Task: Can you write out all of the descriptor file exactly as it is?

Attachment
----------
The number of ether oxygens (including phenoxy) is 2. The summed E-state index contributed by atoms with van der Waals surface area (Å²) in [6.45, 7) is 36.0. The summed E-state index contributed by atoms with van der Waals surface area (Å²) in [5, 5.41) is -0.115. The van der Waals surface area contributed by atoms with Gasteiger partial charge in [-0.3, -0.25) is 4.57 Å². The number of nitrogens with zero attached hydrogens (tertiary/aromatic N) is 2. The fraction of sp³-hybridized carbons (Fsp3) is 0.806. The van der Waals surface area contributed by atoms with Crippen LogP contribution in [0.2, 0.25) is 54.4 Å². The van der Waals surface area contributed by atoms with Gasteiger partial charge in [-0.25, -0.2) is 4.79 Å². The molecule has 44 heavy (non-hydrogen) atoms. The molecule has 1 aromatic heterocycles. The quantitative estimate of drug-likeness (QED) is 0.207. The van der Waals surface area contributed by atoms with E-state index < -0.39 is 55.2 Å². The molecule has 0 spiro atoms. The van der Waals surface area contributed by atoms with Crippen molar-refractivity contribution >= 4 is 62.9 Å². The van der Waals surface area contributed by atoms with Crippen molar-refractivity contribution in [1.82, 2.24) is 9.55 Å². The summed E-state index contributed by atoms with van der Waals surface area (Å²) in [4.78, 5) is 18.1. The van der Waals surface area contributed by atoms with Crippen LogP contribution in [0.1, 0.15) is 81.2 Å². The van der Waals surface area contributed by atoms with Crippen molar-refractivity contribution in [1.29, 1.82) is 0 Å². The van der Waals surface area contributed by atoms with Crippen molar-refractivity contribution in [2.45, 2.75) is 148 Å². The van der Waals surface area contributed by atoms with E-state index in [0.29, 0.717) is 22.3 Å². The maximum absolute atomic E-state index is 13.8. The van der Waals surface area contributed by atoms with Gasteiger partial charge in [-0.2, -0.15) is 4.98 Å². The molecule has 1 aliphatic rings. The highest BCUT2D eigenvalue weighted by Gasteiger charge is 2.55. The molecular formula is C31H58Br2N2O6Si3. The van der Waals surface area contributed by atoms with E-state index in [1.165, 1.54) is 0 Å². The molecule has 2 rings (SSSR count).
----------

The number of ether oxygens (including phenoxy) is 2. The summed E-state index contributed by atoms with van der Waals surface area (Å²) in [6.45, 7) is 36.0. The summed E-state index contributed by atoms with van der Waals surface area (Å²) in [5, 5.41) is -0.115. The van der Waals surface area contributed by atoms with Gasteiger partial charge in [-0.3, -0.25) is 4.57 Å². The number of nitrogens with zero attached hydrogens (tertiary/aromatic N) is 2. The fraction of sp³-hybridized carbons (Fsp3) is 0.806. The van der Waals surface area contributed by atoms with Crippen LogP contribution in [0.2, 0.25) is 54.4 Å². The van der Waals surface area contributed by atoms with Gasteiger partial charge in [-0.25, -0.2) is 4.79 Å². The molecule has 44 heavy (non-hydrogen) atoms. The molecule has 1 aromatic heterocycles. The quantitative estimate of drug-likeness (QED) is 0.207. The van der Waals surface area contributed by atoms with E-state index < -0.39 is 55.2 Å². The molecule has 0 spiro atoms. The van der Waals surface area contributed by atoms with Crippen molar-refractivity contribution >= 4 is 62.9 Å². The van der Waals surface area contributed by atoms with Crippen molar-refractivity contribution in [1.82, 2.24) is 9.55 Å². The summed E-state index contributed by atoms with van der Waals surface area (Å²) in [4.78, 5) is 18.1. The van der Waals surface area contributed by atoms with Crippen LogP contribution in [0.1, 0.15) is 81.2 Å². The van der Waals surface area contributed by atoms with Crippen molar-refractivity contribution in [1.29, 1.82) is 0 Å². The van der Waals surface area contributed by atoms with Crippen molar-refractivity contribution in [2.45, 2.75) is 148 Å². The van der Waals surface area contributed by atoms with E-state index in [0.29, 0.717) is 22.3 Å². The maximum absolute atomic E-state index is 13.8. The van der Waals surface area contributed by atoms with Gasteiger partial charge in [-0.2, -0.15) is 4.98 Å². The molecule has 1 aliphatic rings. The highest BCUT2D eigenvalue weighted by Gasteiger charge is 2.55. The molecular formula is C31H58Br2N2O6Si3. The van der Waals surface area contributed by atoms with E-state index in [1.165, 1.54) is 0 Å². The molecule has 2 rings (SSSR count).